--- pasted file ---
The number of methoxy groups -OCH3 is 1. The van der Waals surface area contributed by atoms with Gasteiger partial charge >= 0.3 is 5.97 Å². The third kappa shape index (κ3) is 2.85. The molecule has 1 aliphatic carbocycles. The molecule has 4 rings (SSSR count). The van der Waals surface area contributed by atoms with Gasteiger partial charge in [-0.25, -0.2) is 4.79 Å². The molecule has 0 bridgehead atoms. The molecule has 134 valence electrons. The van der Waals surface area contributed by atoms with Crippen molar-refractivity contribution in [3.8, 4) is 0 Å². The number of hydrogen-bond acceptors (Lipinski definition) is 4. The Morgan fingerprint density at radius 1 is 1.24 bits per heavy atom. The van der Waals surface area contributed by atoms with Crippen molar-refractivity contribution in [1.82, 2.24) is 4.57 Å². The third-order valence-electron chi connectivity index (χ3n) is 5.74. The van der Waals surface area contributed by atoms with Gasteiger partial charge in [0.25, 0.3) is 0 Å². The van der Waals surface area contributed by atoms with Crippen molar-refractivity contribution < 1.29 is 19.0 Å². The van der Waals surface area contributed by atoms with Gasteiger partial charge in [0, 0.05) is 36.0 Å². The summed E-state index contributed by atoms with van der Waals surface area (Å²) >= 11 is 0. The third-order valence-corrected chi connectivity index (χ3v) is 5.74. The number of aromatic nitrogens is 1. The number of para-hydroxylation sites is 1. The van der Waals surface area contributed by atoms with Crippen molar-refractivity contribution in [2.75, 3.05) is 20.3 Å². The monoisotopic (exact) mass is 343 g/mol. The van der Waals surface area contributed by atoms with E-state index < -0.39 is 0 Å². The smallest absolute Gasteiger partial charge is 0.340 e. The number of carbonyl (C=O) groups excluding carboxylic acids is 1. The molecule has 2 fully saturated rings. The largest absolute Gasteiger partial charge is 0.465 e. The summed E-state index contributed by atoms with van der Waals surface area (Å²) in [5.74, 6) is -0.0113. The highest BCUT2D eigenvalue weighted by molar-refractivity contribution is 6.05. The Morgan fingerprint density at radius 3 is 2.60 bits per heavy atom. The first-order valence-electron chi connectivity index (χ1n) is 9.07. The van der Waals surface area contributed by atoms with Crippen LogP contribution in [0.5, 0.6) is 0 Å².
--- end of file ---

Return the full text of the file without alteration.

The number of methoxy groups -OCH3 is 1. The van der Waals surface area contributed by atoms with Gasteiger partial charge >= 0.3 is 5.97 Å². The third kappa shape index (κ3) is 2.85. The molecule has 1 aliphatic carbocycles. The molecule has 4 rings (SSSR count). The van der Waals surface area contributed by atoms with Gasteiger partial charge in [-0.25, -0.2) is 4.79 Å². The molecule has 0 bridgehead atoms. The molecule has 134 valence electrons. The van der Waals surface area contributed by atoms with Crippen molar-refractivity contribution in [3.8, 4) is 0 Å². The number of hydrogen-bond acceptors (Lipinski definition) is 4. The Morgan fingerprint density at radius 1 is 1.24 bits per heavy atom. The van der Waals surface area contributed by atoms with Crippen molar-refractivity contribution in [1.82, 2.24) is 4.57 Å². The third-order valence-electron chi connectivity index (χ3n) is 5.74. The van der Waals surface area contributed by atoms with Gasteiger partial charge in [0.25, 0.3) is 0 Å². The van der Waals surface area contributed by atoms with Crippen molar-refractivity contribution < 1.29 is 19.0 Å². The van der Waals surface area contributed by atoms with Gasteiger partial charge in [0, 0.05) is 36.0 Å². The summed E-state index contributed by atoms with van der Waals surface area (Å²) >= 11 is 0. The third-order valence-corrected chi connectivity index (χ3v) is 5.74. The number of aromatic nitrogens is 1. The number of para-hydroxylation sites is 1. The van der Waals surface area contributed by atoms with Crippen molar-refractivity contribution in [2.75, 3.05) is 20.3 Å². The monoisotopic (exact) mass is 343 g/mol. The van der Waals surface area contributed by atoms with E-state index < -0.39 is 0 Å². The smallest absolute Gasteiger partial charge is 0.340 e. The number of carbonyl (C=O) groups excluding carboxylic acids is 1. The molecule has 2 fully saturated rings. The largest absolute Gasteiger partial charge is 0.465 e. The summed E-state index contributed by atoms with van der Waals surface area (Å²) in [5.74, 6) is -0.0113. The highest BCUT2D eigenvalue weighted by molar-refractivity contribution is 6.05. The Morgan fingerprint density at radius 3 is 2.60 bits per heavy atom. The first-order valence-electron chi connectivity index (χ1n) is 9.07. The van der Waals surface area contributed by atoms with Crippen LogP contribution in [0.5, 0.6) is 0 Å².